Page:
For well over a century, the act of cleaning between your teeth with some type of thin string or thread has been commonly recommended by dentists. Flossing is always right up there with daily toothbrushing and regular visits to the dentist in the “top 3” list of oral health habits, but is this just tradition? Do the modern conclusions of dental professionals agree that flossing is still important?
The sowing of doubts
Earlier this year, the Associated Press released a story based on the newly released dietary guidelines issued by the U.S. Departments of Agriculture and Health and Human Services, which has historically included daily flossing in its recommendations, but which quietly removed that recommendation in this latest publication.
According to the news stories generated, “officials had never researched the effectiveness of regular flossing, as required, before cajoling Americans to do it.”
Quickly responding to this minor scandal, the American Academy of Periodontology acknowledged that most of the current evidence fell short because researchers had not studied enough participants for a significant amount of time.
What the studies actually show
So, with this topic coming to light, what do the clinical studies actually show?
Twelve controlled trials published in The Cochrane Database of Systematic Reviews in 2011 found little evidence linking flossing with a reduction in plaque buildup after one to three months. The same research found no statistical connection between flossing, brushing, and cavity prevention.
Brushing with fluoride toothpaste has proven to reduce cavities, with fluoride doing the heavy lifting. That’s easily proven by the dramatic drop in dental caries in areas where municipal water is routinely fluoridated compared to where it is not.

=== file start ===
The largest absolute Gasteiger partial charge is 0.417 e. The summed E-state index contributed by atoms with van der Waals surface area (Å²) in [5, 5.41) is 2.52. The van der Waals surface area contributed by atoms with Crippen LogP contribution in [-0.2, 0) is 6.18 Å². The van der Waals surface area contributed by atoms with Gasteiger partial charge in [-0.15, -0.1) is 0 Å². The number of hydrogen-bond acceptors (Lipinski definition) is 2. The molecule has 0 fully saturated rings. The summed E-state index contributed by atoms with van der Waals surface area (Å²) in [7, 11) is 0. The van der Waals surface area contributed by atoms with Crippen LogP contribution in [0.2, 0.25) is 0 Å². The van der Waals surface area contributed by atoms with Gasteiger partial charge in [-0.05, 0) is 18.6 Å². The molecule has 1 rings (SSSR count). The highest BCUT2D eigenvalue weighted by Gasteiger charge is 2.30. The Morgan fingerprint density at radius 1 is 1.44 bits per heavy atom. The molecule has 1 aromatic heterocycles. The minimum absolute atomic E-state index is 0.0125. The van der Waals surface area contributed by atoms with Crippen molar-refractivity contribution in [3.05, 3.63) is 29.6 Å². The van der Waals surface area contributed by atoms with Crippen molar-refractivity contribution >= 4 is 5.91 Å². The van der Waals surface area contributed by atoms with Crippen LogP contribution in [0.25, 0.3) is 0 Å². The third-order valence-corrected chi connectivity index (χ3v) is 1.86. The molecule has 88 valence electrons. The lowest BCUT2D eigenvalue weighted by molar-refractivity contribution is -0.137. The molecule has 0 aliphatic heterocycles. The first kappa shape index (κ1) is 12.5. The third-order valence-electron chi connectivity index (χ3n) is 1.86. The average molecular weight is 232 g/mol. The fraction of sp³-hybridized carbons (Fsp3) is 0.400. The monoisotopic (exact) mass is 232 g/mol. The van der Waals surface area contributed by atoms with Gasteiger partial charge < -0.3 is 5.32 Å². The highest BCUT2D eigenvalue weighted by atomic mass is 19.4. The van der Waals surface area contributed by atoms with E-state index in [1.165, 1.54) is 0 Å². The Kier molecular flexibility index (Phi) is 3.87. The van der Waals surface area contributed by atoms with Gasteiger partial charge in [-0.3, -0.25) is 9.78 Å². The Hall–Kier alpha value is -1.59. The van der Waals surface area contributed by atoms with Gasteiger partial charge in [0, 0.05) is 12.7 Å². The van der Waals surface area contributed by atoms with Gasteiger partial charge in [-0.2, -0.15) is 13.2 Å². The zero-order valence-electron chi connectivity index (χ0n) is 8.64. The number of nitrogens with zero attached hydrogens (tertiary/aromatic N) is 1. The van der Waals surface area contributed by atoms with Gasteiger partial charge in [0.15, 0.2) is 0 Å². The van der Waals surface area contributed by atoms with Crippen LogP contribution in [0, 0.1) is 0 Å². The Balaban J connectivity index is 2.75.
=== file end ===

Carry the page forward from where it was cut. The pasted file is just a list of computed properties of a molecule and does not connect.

So, does this mean a practice traditionally recommended as healthy - even necessary - seems to have little or no scientific backing? What do the professionals think, and what is their current recommendation?
The reaping of rewards
"Twelve controlled trials published in The Cochrane Database of Systematic Reviews in 2011 found little evidence linking flossing with a reduction in plaque buildup after one to three months."
Just days after the Associated Press report made headlines, the American Dental Association (ADA) published a press release that stated, in part:
“According to the American Dental Association (ADA), interdental cleaners such as floss are an essential part of taking care of your teeth and gums. Cleaning between teeth removes plaque that can lead to cavities or gum disease from the areas where a toothbrush can’t reach. Interdental cleaning is proven to help remove debris between teeth that can contribute to plaque buildup.”
The American Dental Hygienists’ Association (ADHA) also chimed in stating, “ADHA does support flossing with proper technique as instructed by your dental hygienist among other interdental implements being beneficial to removing bacteria, biofilm, and food debris from interproximal areas that toothbrushing cannot access."
In addition, feedback from practicing dentists and hygienists who were interviewed on the topic provided support for regular, ongoing flossing.
So what’s the bottom line?
It’s simple: Regardless of the fact that clinical studies have not established comprehensively that flossing (or any sort of interdental cleaning) can be directly linked to healthier teeth and gums, it’s certainly not going to harm your oral health, and can only help.
It’s also important to note that many dentists’ anecdotal evidence points toward interdental cleaning being beneficial, both in preventing dental caries and improving gum health.
Finally, it’s highly likely that official clinical studies will eventually provide the necessary backup for all the anecdotal evidence that’s kept flossing in the “top 3” oral hygiene habits for so long already.
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